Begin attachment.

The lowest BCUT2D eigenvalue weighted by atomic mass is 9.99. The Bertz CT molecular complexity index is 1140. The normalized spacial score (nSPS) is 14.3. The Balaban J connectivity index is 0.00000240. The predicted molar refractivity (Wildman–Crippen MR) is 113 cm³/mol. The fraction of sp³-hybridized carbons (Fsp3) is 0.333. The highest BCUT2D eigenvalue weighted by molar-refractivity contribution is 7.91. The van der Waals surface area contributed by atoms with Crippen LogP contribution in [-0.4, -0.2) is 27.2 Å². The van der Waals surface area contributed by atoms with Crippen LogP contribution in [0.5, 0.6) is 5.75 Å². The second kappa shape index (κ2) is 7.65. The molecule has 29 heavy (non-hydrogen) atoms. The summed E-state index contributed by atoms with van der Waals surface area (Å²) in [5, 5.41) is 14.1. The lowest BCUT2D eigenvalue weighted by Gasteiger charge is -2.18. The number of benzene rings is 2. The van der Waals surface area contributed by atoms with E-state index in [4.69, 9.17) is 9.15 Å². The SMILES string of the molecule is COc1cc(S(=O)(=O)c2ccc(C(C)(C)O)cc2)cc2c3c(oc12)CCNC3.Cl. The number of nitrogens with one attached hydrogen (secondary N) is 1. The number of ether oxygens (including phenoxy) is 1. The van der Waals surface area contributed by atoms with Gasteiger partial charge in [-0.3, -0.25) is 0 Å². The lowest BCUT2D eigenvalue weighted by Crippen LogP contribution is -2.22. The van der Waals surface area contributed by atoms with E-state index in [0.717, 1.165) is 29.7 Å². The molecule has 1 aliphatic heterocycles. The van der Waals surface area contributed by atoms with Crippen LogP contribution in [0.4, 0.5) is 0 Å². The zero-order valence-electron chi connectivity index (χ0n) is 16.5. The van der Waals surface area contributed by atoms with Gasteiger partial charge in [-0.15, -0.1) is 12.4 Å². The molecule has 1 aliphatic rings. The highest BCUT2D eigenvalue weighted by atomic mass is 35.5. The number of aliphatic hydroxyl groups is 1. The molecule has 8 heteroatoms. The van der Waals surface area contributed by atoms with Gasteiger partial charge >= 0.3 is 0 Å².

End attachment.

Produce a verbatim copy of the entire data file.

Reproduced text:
The lowest BCUT2D eigenvalue weighted by atomic mass is 9.99. The Bertz CT molecular complexity index is 1140. The normalized spacial score (nSPS) is 14.3. The Balaban J connectivity index is 0.00000240. The predicted molar refractivity (Wildman–Crippen MR) is 113 cm³/mol. The fraction of sp³-hybridized carbons (Fsp3) is 0.333. The highest BCUT2D eigenvalue weighted by molar-refractivity contribution is 7.91. The van der Waals surface area contributed by atoms with Crippen LogP contribution in [-0.4, -0.2) is 27.2 Å². The van der Waals surface area contributed by atoms with Crippen LogP contribution in [0.5, 0.6) is 5.75 Å². The second kappa shape index (κ2) is 7.65. The molecule has 29 heavy (non-hydrogen) atoms. The summed E-state index contributed by atoms with van der Waals surface area (Å²) in [5, 5.41) is 14.1. The lowest BCUT2D eigenvalue weighted by Gasteiger charge is -2.18. The number of benzene rings is 2. The van der Waals surface area contributed by atoms with E-state index in [4.69, 9.17) is 9.15 Å². The SMILES string of the molecule is COc1cc(S(=O)(=O)c2ccc(C(C)(C)O)cc2)cc2c3c(oc12)CCNC3.Cl. The number of nitrogens with one attached hydrogen (secondary N) is 1. The number of ether oxygens (including phenoxy) is 1. The van der Waals surface area contributed by atoms with Gasteiger partial charge in [-0.3, -0.25) is 0 Å². The lowest BCUT2D eigenvalue weighted by Crippen LogP contribution is -2.22. The van der Waals surface area contributed by atoms with E-state index in [0.717, 1.165) is 29.7 Å². The molecule has 1 aliphatic heterocycles. The van der Waals surface area contributed by atoms with Crippen LogP contribution in [0.4, 0.5) is 0 Å². The zero-order valence-electron chi connectivity index (χ0n) is 16.5. The van der Waals surface area contributed by atoms with Gasteiger partial charge in [-0.15, -0.1) is 12.4 Å². The molecule has 1 aliphatic rings. The highest BCUT2D eigenvalue weighted by atomic mass is 35.5. The number of aliphatic hydroxyl groups is 1. The molecule has 8 heteroatoms. The van der Waals surface area contributed by atoms with Gasteiger partial charge >= 0.3 is 0 Å².